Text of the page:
As less invasive surgical techniques become more widespread, doctors are more likely to recommend weight-loss surgery to overweight patients—including those whose excess pounds wouldn’t have merited such surgery just a few years ago. But one downside is that people who undergo common weight-loss surgeries are at increased risk of abusing alcohol, according to a National Institutes of Health (NIH) report published in The Journal of the American Medical Association.

For the study, researchers looked at data on 1,945 participants from 10 hospitals across the United States. About 70 percent of participants had Roux-en-Y gastric bypass surgery, which surgically removes parts of the stomach and intestine to reduce food intake and nutrient absorption; about 20 percent had laparoscopic adjustable gastric banding surgery, which diminishes food intake using an adjustable band to reduce stomach size; and about 5 percent had other forms of weight-loss surgery.

Participants took the World Health Organization’s 10-question Alcohol Use Disorders Identification Test, which measures alcohol consumption, dependence and other alcohol-related problems. For purposes of this study, those who scored at least 8 out of 40 points on the test, or who exhibited at least one symptom of alcohol dependence—such as memory loss or inability to stop drinking once they’d started—were categorized as abusing alcohol.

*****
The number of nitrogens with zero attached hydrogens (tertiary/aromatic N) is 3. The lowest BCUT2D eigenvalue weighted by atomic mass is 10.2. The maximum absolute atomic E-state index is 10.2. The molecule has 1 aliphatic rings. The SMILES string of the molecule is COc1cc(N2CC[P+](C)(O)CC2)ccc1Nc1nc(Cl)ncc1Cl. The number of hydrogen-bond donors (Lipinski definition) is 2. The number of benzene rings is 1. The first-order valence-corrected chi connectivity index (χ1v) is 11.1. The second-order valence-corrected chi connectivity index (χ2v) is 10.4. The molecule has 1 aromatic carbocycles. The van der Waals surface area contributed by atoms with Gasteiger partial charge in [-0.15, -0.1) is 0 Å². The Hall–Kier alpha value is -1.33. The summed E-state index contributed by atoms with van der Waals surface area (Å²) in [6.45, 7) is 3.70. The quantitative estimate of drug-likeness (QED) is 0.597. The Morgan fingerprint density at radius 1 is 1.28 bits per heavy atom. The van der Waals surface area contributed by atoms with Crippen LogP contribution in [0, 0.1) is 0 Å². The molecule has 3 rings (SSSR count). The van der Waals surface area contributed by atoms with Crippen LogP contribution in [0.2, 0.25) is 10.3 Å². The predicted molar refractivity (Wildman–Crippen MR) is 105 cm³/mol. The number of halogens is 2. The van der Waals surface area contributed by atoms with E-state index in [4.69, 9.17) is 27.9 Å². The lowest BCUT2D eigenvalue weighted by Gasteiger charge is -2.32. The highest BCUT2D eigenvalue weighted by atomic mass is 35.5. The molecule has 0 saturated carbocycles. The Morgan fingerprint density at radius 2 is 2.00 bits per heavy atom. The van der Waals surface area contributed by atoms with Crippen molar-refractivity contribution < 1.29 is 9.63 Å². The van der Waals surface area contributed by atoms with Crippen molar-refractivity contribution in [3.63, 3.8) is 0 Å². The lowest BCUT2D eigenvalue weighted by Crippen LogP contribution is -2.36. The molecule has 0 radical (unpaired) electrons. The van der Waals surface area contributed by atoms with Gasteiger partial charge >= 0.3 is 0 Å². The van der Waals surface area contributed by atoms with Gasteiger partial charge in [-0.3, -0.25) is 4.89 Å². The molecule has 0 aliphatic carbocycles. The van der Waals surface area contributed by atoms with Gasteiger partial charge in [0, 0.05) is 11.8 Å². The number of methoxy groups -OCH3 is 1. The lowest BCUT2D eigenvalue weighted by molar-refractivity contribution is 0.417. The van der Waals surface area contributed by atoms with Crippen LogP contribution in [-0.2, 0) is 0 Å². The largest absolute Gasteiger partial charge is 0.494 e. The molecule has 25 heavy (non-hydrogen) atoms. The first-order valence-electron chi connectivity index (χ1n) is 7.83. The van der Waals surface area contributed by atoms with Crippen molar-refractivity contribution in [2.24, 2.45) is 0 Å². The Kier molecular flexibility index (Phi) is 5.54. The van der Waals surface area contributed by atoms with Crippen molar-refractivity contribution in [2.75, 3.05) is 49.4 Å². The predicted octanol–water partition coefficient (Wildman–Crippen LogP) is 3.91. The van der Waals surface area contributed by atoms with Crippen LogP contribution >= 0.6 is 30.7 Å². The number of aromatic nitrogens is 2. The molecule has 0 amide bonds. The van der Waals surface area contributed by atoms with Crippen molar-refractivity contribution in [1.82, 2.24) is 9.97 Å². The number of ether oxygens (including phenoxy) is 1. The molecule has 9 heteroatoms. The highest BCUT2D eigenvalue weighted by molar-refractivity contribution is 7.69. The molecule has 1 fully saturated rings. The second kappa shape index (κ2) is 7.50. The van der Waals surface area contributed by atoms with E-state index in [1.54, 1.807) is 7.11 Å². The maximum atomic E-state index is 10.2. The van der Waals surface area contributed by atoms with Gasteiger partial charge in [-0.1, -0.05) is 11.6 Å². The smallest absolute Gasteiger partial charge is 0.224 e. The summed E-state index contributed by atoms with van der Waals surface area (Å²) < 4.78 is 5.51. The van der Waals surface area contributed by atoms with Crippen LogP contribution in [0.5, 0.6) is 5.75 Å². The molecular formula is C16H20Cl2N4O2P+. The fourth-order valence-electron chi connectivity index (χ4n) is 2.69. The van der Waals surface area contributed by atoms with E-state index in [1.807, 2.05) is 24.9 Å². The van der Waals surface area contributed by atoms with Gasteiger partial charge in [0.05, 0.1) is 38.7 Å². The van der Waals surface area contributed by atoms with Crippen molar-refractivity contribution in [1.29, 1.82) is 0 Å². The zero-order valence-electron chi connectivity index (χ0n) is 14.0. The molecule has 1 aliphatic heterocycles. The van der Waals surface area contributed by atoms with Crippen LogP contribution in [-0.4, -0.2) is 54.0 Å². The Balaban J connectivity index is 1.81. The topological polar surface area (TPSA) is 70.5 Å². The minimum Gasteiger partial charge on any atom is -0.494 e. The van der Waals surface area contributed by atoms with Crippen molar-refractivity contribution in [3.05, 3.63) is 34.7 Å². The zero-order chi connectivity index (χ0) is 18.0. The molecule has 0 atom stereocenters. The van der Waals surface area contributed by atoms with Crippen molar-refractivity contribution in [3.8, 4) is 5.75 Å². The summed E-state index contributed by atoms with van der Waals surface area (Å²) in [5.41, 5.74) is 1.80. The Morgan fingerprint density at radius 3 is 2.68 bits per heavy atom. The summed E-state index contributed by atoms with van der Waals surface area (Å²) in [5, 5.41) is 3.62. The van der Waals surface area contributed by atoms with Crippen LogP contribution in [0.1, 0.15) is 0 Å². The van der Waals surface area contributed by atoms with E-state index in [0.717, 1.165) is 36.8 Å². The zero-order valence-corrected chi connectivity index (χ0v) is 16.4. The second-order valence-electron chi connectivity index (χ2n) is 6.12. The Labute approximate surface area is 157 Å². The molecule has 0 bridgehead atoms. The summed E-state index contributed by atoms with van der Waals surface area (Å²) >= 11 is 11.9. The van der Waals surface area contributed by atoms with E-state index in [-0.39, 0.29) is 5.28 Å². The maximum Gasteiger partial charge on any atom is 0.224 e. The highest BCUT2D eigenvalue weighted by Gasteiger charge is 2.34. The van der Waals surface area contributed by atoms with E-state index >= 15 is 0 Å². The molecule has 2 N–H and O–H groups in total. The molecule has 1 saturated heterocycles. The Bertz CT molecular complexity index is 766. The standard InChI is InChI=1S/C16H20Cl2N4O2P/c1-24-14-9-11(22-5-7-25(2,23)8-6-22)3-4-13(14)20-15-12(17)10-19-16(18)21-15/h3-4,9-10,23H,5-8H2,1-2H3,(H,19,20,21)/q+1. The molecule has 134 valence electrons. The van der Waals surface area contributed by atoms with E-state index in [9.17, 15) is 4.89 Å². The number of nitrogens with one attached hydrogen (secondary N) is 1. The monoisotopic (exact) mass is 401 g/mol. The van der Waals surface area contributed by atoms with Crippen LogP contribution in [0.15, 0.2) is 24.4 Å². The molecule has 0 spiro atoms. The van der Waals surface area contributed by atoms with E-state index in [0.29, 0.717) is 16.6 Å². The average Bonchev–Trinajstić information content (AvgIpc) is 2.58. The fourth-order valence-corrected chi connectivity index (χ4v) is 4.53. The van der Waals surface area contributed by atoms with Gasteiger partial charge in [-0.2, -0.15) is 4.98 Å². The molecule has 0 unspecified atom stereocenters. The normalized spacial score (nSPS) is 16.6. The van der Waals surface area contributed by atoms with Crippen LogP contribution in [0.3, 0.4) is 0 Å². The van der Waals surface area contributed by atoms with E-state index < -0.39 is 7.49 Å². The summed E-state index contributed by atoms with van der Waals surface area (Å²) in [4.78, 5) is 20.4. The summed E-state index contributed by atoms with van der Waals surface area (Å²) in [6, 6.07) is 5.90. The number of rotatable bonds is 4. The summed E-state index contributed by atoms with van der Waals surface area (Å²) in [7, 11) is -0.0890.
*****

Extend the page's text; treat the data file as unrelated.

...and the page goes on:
The researchers found that while 7 percent of participants with gastric bypass surgery reported abusing alcohol, that number increased to 10.7 percent two years after surgery.

More broadly, one out of every eight study participants reported having three or more drinks in a typical drinking day two years after surgery. “This is concerning, given the negative impact heavy drinking may have on vitamin and mineral status, liver function and weight loss,” said lead author Wendy King, PhD, assistant professor of epidemiology at the University of Pittsburgh Graduate School.

Pre-surgery alcohol abuse was the largest factor in determining whether someone would abuse alcohol after weight-loss surgery. However, more than half of the participants who reported abusing alcohol after surgery didn’t report alcohol abuse in the year before the surgery.

Other pre-surgery predictors of post-surgery alcohol abuse included regular alcohol use (defined as two or more drinks per week), recreational drug use, smoking and a lack of social support. Men and younger adults were more likely to abuse alcohol after surgery than women or older adults.

“It is important that patients and their doctors be fully aware of short- and long-term benefits and risks of bariatric surgery,” said Griffin P. Rodgers, MD, MACP, director of the NIH’s National Institute of Diabetes and Digestive and Kidney Diseases. “We hope the LABS results will help researchers identify clinical questions that require further research, including better understanding of the risk of [alcohol use disorder].”